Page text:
Hellabrunn Zoo supports Pallas's cat conservation
Ever heard of a Pallas’s cat? Despite its name, the species is not a domestic cat, but rather a potentially endangered small wild cat from Central Asia. Hellabrunn Zoo is home to two Pallas’s cats who live in the Asia geozone, next to the Jungle World.
Relatively little is known about the Pallas’s cat, also called manul. They are native to the rocky steppes, deserts and low and high mountains of Central Asia. Their diet comprises primarily small mammals and birds, but also includes insects. Pallas's cats are extremely shy animals, and mostly active at dusk and dawn. During the day, their light grey-brown coat provides excellent camouflage for blending in with the rocky landscape. As a result they are rarely seen.
When sighted, their stocky posture and dense fur often make them appear larger than they really are. On average a Pallas's cat is about 60 cm long, not much larger than a domestic cat. Another distinguishing characteristic of this Asian wild cat species is its face: the eyes and ears are set wide apart, giving the Pallas's cat the appearance of always being in a bad mood. In contrast to most other types of small cat, its pupils are circular as opposed to slit-shaped.
The species is classified as Near Threatened in the IUCN Red List of Threatened Species with the current population estimated at 15,000 worldwide, with a continuing decline in the number of individuals. This is mainly due to increasing habitat loss, poaching (for their fur) and government sanctioned poisoning of their main prey, pikas, to control the population of the latter. Since very little is known about the small wild cat, it is still very difficult to determine what conservation measures are most effective. In order to improve our understanding of the species, the conservation project PICA (Pallas's Cat International Conservation Alliance) was established in 2016. The project focuses on the research, population assessment and observation of the Pallas’s cat in countries such as Mongolia, Nepal, Kazakhstan, Iran and Pakistan.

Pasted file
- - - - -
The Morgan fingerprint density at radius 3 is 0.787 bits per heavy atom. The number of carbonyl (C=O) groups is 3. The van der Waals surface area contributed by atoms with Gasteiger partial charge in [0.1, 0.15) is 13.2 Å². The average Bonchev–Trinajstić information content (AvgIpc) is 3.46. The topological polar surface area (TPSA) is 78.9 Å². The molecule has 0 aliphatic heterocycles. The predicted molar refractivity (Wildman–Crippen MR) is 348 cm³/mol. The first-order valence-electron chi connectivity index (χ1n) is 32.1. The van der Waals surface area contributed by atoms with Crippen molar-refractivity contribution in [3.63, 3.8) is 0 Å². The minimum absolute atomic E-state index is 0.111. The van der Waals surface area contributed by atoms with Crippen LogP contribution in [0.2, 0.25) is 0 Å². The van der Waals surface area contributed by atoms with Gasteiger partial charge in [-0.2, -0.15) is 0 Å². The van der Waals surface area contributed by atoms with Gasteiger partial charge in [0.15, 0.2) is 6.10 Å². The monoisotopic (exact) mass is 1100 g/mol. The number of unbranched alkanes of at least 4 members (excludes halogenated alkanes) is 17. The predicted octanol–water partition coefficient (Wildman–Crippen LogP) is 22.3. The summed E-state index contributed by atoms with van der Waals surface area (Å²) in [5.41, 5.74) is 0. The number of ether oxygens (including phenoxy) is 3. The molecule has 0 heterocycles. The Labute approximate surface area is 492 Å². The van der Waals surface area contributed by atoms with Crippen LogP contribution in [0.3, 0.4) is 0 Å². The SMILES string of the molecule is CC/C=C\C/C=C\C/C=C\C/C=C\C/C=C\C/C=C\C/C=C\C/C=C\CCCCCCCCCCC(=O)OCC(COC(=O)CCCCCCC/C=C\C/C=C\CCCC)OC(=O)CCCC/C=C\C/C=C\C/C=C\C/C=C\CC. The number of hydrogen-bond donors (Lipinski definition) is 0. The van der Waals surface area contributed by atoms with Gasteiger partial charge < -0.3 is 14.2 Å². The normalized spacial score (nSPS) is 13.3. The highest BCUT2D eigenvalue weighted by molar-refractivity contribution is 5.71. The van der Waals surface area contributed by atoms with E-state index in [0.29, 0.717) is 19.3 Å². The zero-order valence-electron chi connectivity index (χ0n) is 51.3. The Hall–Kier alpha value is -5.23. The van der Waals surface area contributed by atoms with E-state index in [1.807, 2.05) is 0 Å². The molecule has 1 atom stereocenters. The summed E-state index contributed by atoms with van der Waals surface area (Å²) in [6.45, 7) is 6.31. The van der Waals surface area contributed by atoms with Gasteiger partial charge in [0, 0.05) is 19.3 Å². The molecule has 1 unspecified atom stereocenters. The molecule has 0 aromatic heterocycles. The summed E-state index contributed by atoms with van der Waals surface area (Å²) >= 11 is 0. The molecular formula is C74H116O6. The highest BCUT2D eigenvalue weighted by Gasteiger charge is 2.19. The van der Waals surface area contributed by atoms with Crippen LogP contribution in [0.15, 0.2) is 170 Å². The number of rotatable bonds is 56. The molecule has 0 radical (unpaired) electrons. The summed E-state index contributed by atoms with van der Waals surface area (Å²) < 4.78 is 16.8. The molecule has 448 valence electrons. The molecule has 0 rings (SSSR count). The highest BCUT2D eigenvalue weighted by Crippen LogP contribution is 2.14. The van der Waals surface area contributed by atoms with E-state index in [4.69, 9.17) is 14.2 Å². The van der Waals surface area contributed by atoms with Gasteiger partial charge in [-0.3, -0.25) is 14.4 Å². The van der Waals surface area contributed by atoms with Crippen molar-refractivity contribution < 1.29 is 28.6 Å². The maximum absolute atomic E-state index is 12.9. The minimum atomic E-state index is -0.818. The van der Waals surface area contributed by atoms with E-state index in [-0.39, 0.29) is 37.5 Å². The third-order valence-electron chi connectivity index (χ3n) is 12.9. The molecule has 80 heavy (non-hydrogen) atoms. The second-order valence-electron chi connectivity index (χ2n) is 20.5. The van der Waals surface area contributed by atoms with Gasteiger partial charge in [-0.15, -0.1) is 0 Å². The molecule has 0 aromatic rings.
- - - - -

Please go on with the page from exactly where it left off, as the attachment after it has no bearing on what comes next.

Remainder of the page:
The findings of the three-year project will provide the basis for a long-term, global conservation plan for the Pallas’s cat. The project includes field researchers in natural habitats, as well as experts from various European zoos. Hellabrunn Zoo supports the project not only financially, but also through public relations activities and the collection of data from the two small wild cats living at the zoo. The behaviour and health of the Pallas’s cats in Munich will be regularly monitored, analysed and recorded. With better global knowledge of the Pallas’s cat, this will not only assist in the long-term conservation of the species itself, but also its entire habitat, including many other animal and plant species.
For more information on PICA please visit www.atze.online/PICA